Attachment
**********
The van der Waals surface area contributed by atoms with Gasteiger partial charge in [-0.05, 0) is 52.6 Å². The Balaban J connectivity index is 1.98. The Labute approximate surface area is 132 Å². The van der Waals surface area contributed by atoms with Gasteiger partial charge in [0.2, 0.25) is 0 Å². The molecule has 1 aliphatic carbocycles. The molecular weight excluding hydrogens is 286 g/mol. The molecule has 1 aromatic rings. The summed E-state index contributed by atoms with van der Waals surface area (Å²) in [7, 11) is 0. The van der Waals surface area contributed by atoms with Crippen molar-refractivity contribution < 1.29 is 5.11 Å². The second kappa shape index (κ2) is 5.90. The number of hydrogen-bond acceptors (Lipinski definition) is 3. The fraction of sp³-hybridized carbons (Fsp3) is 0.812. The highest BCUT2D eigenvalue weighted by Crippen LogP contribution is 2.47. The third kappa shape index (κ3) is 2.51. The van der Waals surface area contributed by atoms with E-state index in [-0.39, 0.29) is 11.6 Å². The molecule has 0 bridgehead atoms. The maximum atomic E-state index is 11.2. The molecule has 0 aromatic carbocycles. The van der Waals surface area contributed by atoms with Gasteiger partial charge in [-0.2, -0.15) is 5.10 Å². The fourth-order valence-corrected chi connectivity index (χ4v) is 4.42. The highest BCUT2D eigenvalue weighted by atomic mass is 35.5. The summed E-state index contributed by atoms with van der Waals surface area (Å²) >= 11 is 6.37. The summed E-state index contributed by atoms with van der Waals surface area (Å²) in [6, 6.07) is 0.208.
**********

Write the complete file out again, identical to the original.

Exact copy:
The van der Waals surface area contributed by atoms with Gasteiger partial charge in [-0.05, 0) is 52.6 Å². The Balaban J connectivity index is 1.98. The Labute approximate surface area is 132 Å². The van der Waals surface area contributed by atoms with Gasteiger partial charge in [0.2, 0.25) is 0 Å². The molecule has 1 aliphatic carbocycles. The molecular weight excluding hydrogens is 286 g/mol. The molecule has 1 aromatic rings. The summed E-state index contributed by atoms with van der Waals surface area (Å²) in [7, 11) is 0. The van der Waals surface area contributed by atoms with Crippen molar-refractivity contribution < 1.29 is 5.11 Å². The second kappa shape index (κ2) is 5.90. The number of hydrogen-bond acceptors (Lipinski definition) is 3. The fraction of sp³-hybridized carbons (Fsp3) is 0.812. The highest BCUT2D eigenvalue weighted by Crippen LogP contribution is 2.47. The third kappa shape index (κ3) is 2.51. The van der Waals surface area contributed by atoms with E-state index in [-0.39, 0.29) is 11.6 Å². The molecule has 0 bridgehead atoms. The maximum atomic E-state index is 11.2. The molecule has 0 aromatic carbocycles. The van der Waals surface area contributed by atoms with Gasteiger partial charge in [-0.2, -0.15) is 5.10 Å². The fourth-order valence-corrected chi connectivity index (χ4v) is 4.42. The highest BCUT2D eigenvalue weighted by atomic mass is 35.5. The summed E-state index contributed by atoms with van der Waals surface area (Å²) >= 11 is 6.37. The summed E-state index contributed by atoms with van der Waals surface area (Å²) in [6, 6.07) is 0.208.